Catch Bull At Four [AUDIO CASSETTE] [CASSETTE]
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After achieving a very focused and concise style on 'Teaser', Cat Stevens understandably wanted to experiment with more unusual song structures and ambitious arrangements, and the result is a somewhat more stylistically diverse album than its predecessors. As a result it is, if anything, a stronger, more musically satisfying album, and includes new elements such as electric guitar, synthesizer, female backing vocalists and the accomplished keyboard work of Jean Roussel. At the same time, the album retains much of what made Cat's earlier work appealing, and also includes the welcome re-appearance of the bouzouki to add its distinctive sound to 'O Caritas'.
The mood of the album is at times somber, reflecting Stevens' continuing spiritual pilgrimage at this time, and his deep feelings perhaps show through most in the opening track 'Sitting' and the bleak closing song 'Ruins'. Though there are a couple of weaker tracks (such as 'Boy...Read more ›
Fans can argue long and hard over the merits of the three albums but the truth is that, whichever is the best, they are all very fine indeed and together they represent the peak of the artist's output. Catch Bull at Four has a harder edge than the other two. It is most noticable in the vocals and lyrics but the music too is a little heavier.
The best known song on the album is "Can't Keep It In" but that is mostly because it is the easiest one to play on the radio as it is catchy and sticks in the mind. For me, the highlight of the CD is "The Boy With The Moon And Star On His Head" a lyrical and romantic fantasy that is as good as anything else that Cat Stevens has ever recorded. It deserves a place alongside the finest English folk ballads from the days of "Greensleeves" and John Dowland.
Highlighting any of the songs on this CD means not mentioning others and that is sure to do an injustice to many songs. Everything here is memorable and distinctive and the only answer is to buy the CD, concentrate on the songs and appreciate one of the true highlights of seventies music.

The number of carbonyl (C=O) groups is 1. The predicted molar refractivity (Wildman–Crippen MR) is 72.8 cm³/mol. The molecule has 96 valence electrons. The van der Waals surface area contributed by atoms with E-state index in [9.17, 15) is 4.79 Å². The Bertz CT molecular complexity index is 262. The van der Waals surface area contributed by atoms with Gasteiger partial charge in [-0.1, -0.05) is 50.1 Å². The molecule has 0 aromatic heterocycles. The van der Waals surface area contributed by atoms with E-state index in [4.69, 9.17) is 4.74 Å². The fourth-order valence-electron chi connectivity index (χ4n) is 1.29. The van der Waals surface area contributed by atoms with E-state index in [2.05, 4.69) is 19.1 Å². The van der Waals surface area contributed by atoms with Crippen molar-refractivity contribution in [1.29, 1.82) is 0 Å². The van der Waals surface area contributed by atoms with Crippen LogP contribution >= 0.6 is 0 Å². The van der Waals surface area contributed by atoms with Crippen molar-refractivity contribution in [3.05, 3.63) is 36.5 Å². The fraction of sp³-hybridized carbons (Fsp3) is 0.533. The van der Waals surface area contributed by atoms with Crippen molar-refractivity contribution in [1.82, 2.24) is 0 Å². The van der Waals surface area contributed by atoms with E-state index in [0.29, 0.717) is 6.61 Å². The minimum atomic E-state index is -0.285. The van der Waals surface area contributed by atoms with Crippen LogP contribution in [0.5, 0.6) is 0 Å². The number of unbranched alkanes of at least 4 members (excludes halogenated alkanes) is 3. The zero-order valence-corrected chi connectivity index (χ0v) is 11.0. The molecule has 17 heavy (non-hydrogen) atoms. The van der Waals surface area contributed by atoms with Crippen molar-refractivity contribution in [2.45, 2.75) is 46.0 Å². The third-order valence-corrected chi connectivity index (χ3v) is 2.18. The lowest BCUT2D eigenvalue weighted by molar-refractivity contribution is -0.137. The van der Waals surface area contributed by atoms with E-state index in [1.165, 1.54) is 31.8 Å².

What I heard was quite different from the gentle troubadour of 'Peace Train', 'Oh Very Young' and his other well known songs. This was much darker, edgier and introspective, tinged with a sadness not found in his other material.
The likes of 18th Ave and Freezing Steel speak of alienation and bewilderment, expressed with confusion and a degree of wry humour; Sweet Scarlet was heart rending from the moment I heard it and remains so to this day; and O'Caritas and Ruins conjure visions of fire and death, melancholy and regret, none of which I had associated with Cat before.
By contrast, the 1st side is somewhat lighter, but no less satisfyngly different from his previous work. Sitting speaks of his fear of being left behind but confronts it with the boldness and courage to overcome the challenge. Gentler ballads remain in the forms of Boy... and Silent Sunlight, but Angelsea is a bright and restless song of celebration, with bursts of hitherto unheard synths and backing vocals (from the likes of Linda Lewis!). Likewise the sparkling Can't Keep It In, with its electric guitar and organ is a stronger and more forthright expression than most of his earlier work, and amidst the more sombre tone of the majority of the album, seems to stand as a powerful statement of his intent to move forward regardless.
For me, this is an album that shows a man growing beyond the style (and lifestyle?) which had nurtured his initial succes, in spite of criticism from others who wanted him to remain the perfect folk pop minstrel, preserved in 60s aspic. A beautiful and courageous record.
What I discovered was not only was SITTING still great, but the entire CD made me flip with XTC. Cat Stevens is a pop culture icon and this cd shows him at his ultimate best.
Most Recent Customer Reviews
so hard to get some early Cat stuff ...... teenage memories of the vinyl LP .... just I can play it in the car now ...Published 3 months ago by Amazon Customer
cat stevens I can listen to him all day bought the album when it came out in the early 70sPublished 3 months ago by Patrica Biles
good to get this after all these years, not up there with Tillerman and Mona Bone Jakon but worthy; buying process simple and reliable, thanksPublished 3 months ago by MWH